I have a hard time making the distinction between a conscious intellectual “effort” and the more touchy-feely, letting-the-characters-speak-through-me-and-dictate-the-action kind of writing. Or, more accurately, I struggle with that distinction every time I sit down to write, and when I go too far in either direction, my writing really suffers. Before I start writing a play I do a lot of note-taking and philosophizing, and probably somewhere in all those notes are big articulate ideas about silence and what exactly I want the audience to feel. But by the time I start actually writing dialogue, I put all of that intention and effort aside—I try to stop thinking about the end product or the “point” or the “theme” and I just get really mystical and cheesy and cry all the time and stare at the leaves outside my window and convince myself that they’re communicating something to me.
But maybe I’m avoiding the question. What am I exploring with silence in my plays? I did reach a point in 2007 when I was completely fed up with what we call “naturalism,” and I thought that maybe there was no point in even trying to write that way anymore. But the dream—the dream of what naturalism could be if we let it out of its creepy, pseudo-intellectual, watered-down, lame-o Off-Broadway cage—kept haunting me. Because the way people really talk is so strange. If you transcribe a conversation, it sounds nothing like the so-called naturalistic plays they put up at most big nonprofits. If anything, it sounds more like the writing of Mac Wellman and Richard Maxwell and Anne Washburn, people who are still considered pretty experimental and “downtown.”
So at some point in 2007 I decided that I was going to try to write the kind of naturalistic play that I wanted to see, a naturalistic play that paid such insane attention to everyday detail that everyday detail would become defamiliarized and incredibly strange. Like standing really close to an Impressionist painting and just staring at the blobs of paint. What am I saying? In real life we’re silent and bored and inarticulate a lot of the time, and yet in most so-called naturalistic theatre it always feels to me like the writer and director are trying to pretend that life is high-paced and exciting and that everyone likes to talk about feelings and ideas in an intelligent way that relates back to a central theme. I’m way more interested in staring at the paint blobs. The paint blobs of silence.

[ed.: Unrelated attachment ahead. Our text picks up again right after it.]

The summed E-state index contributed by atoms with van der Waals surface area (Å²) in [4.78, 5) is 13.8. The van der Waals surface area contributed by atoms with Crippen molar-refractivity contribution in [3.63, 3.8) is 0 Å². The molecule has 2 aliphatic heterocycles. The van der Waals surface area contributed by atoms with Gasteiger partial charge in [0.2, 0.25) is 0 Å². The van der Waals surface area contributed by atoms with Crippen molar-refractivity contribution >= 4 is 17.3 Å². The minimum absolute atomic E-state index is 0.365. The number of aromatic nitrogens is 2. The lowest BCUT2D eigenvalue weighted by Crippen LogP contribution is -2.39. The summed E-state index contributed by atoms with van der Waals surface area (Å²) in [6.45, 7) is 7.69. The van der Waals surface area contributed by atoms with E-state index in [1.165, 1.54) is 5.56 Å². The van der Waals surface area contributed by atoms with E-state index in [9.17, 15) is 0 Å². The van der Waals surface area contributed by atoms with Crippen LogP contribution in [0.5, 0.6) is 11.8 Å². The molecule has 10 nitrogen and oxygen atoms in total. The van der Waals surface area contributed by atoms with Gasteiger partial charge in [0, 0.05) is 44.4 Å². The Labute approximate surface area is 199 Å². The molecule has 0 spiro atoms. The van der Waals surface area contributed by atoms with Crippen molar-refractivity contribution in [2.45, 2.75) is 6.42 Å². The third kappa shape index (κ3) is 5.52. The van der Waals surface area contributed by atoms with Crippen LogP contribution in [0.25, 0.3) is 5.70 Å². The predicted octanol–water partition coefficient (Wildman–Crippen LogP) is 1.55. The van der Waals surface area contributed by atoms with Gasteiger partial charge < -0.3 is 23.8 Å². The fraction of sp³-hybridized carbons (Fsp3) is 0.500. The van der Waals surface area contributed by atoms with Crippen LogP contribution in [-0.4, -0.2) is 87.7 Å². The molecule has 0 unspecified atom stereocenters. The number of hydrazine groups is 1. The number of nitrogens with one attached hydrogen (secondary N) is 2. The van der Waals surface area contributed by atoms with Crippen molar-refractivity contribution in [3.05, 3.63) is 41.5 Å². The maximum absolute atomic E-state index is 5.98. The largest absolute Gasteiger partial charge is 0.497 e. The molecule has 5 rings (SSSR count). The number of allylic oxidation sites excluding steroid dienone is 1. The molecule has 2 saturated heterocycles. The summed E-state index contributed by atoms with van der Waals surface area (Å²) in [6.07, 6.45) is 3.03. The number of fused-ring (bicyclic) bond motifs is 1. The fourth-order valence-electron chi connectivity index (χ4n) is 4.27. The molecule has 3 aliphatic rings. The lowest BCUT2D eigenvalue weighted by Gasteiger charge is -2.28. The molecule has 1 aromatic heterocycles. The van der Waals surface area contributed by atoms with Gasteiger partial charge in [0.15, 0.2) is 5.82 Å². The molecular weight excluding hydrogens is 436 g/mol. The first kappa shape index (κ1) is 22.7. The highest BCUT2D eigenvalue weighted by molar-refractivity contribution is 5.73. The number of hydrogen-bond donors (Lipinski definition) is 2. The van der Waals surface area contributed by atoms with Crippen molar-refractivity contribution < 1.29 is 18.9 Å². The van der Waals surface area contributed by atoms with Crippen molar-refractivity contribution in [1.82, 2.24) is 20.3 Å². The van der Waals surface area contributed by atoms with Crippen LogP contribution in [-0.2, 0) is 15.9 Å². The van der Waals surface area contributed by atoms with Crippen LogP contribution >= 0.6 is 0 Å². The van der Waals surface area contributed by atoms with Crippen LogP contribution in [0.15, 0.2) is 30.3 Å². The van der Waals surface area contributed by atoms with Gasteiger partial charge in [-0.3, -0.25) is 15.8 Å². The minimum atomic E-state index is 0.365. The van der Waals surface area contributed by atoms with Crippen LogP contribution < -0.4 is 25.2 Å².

The painter Francis Bacon said this great thing about painting that I find very relevant to playwriting: “You’re trying to make an image of appearance that is conditioned as little as possible by the accepted standards of what appearance is.”
Are those silences written in, or developed in rehearsal?
They’re all written in. Sam Gold has a really good ear and he’ll tell me if he thinks a silence is unnecessary or too long or too short. Often we’ll try it five different ways in rehearsals; taking the silence out, putting it back in, stretching it and then shortening it. It’s all about calibration. I think it drives the actors crazy.
Although The Aliens has a hopeful ending, your plays have become more minimalist and darker. Was that driven by anything in your own emotional landscape?
I don’t think of my plays as minimalist—more like zoomed-in portraits where you can see all the crazy pixels on people’s cheeks. Or maybe I should just stick with the paint-blob metaphor. But I actually feel like my plays are pretty messy and full of different story lines and conflicts. I haven’t been aware of them getting darker—maybe they have, though. I guess I’m a pretty sad person. But I hope that even though my plays are filled with sadness and sad characters, they’re also filled with, you know, love of humankind and the possibility for change and all that crap.
Do you ever worry about being too elliptical? Have you gone back in and fleshed out details?
I worry about not being elliptical enough. Once I’m in rehearsal, though, I’ll trust my director and my actors if they tell me that something is confusing or misleading and if I need to I’ll try to stick in some exposition or information somewhere. But putting information in for the sake of having that information makes me want to die a little. Audiences need way less exposition and backstory than we think they do.
In Body Awareness and Circle Mirror you show a flair for writing characters much older than yourself; in Circle Mirror and The Aliens we also see your knack for writing male characters. Do you consciously challenge yourself to do this? How do you tap into these voices?
I don’t consciously challenge myself to do that. In fact, maybe the hardest character for me to write would be a 29-year-old Jewish-Irish female playwright living in Brooklyn. I could never write that woman. I can’t stand that woman! But I have a lot of empathy toward pretty much every other type of person in existence.
Stuart Miller is a journalist based in Brooklyn.